Businesses develop cultures and it shocks me when this is lost on executives. In 2018, AT&T’s $100 billion takeover of Time Warner was finally approved. As part of the transaction, AT&T’s COO John Stankey assumed the role of CEO of Warner Media.
Soon after the transaction closed, Stankey requested a meeting with his new top Warner Media executives. They were greeted with a typed memo that ran two pages, single-spaced in length titled “Operating Cadence and Style” and asked to read it in silence.
Per an article in the NYT, the “silence stretched for what seemed an excruciating length.” The document detailed how the executives should interact with their new boss, and it was a significant departure from Time Warner’s previous chief executive Jeff Bewkes approach, which welcomed emailing, texting or calling openly. I found the details included in the article fascinating.
Among Mr. Stankey’s dictates: 30 minutes was the “default” length for meetings, Saturdays were reserved for “quality time” with his family, and he expected to be home for dinner by 6:30 or 7. “My routine is important to me,” Mr. Stankey wrote.
Although “I really, really don’t like formal presentations and PowerPoint, I do like brief bullet outlines and references to working documents,” he elaborated. “I prefer to reserve more formal slide decks for moments of seminal importance. I will invest to get messages right and articulated when it counts and has the opportunity to move an issue of significance.”
Few details were overlooked: “Digital documents are preferred,” Mr. Stankey wrote, “with PDF format the minimum standard.”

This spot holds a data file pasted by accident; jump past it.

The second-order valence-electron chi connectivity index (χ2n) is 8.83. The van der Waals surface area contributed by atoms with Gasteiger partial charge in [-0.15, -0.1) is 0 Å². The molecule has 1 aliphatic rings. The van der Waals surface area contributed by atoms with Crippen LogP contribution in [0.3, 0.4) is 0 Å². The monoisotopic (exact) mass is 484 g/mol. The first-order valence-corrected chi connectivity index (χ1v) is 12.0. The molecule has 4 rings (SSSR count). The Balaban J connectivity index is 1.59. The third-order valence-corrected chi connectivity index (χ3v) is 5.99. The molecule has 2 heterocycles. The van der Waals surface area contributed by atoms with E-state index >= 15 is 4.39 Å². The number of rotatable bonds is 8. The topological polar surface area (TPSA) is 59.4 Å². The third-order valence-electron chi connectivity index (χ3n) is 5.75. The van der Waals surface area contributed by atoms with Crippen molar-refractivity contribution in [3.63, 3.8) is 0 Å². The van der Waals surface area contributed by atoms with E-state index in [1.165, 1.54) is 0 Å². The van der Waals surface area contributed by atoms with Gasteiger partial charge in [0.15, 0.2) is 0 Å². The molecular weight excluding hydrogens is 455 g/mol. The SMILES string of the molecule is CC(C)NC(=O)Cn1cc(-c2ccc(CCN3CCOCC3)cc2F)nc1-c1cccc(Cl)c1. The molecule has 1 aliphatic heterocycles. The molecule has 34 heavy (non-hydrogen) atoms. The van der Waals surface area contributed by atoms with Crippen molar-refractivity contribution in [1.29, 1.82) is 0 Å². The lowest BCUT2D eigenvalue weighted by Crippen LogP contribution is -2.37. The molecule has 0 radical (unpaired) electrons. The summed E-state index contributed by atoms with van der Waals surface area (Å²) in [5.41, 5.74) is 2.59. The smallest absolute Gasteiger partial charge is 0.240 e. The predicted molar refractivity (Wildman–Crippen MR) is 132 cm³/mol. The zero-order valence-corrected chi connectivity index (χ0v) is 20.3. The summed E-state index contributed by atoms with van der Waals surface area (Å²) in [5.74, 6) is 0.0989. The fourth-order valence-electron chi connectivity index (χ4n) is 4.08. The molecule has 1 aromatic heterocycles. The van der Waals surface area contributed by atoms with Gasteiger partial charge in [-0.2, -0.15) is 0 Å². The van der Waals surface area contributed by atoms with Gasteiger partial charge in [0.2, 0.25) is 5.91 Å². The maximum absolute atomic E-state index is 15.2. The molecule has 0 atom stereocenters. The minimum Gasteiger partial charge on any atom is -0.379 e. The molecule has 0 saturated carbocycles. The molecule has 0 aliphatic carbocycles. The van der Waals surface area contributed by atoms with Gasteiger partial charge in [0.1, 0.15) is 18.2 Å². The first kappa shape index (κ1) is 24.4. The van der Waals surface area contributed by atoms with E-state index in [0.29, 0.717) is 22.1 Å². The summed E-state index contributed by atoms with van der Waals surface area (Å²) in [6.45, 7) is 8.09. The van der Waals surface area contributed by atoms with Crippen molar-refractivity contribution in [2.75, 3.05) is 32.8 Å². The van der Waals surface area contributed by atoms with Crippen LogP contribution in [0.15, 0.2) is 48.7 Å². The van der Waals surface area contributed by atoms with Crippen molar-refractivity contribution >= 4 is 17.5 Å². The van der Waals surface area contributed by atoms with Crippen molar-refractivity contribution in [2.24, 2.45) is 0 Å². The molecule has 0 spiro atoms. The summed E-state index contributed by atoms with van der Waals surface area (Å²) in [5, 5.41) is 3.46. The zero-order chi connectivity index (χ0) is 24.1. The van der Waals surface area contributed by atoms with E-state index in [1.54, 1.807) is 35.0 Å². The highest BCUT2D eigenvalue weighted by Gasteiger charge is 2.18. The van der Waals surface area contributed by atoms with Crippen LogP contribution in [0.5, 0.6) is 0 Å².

Curiously, given their presence in a 12th-floor conference room, he added: “I’m not a big fan of meetings. A good meeting is purposeful, has a small number of responsible participants and closes with decisions being made.
“When everyone finished reading, Mr. Stankey asked if he had made himself clear. No one said anything. But afterward, there was a flurry of profanity-laced texts.
Less than four years later all of the top executives had been replaced, and even John Stankey chose to leave. AT&T abandoned the initiative and spun off its Warner Media assets and turned management control over to Discovery. AT&T’s 71% stake in this new entity was valued at less than $20 billion, which amounted to a loss of approximately $47 billion based on the valuation of the deal when it was announced.
The memo is hardly the sole reason for such a failure, but I wonder what would have been possible if leadership had made an effort to better accommodate Time Warner’s culture. Per the article, “In the eyes of former Time Warner executives, a vibrant culture of creative energy and success nurtured over decades was destroyed in months.”
Click on the link below for a great read with more details.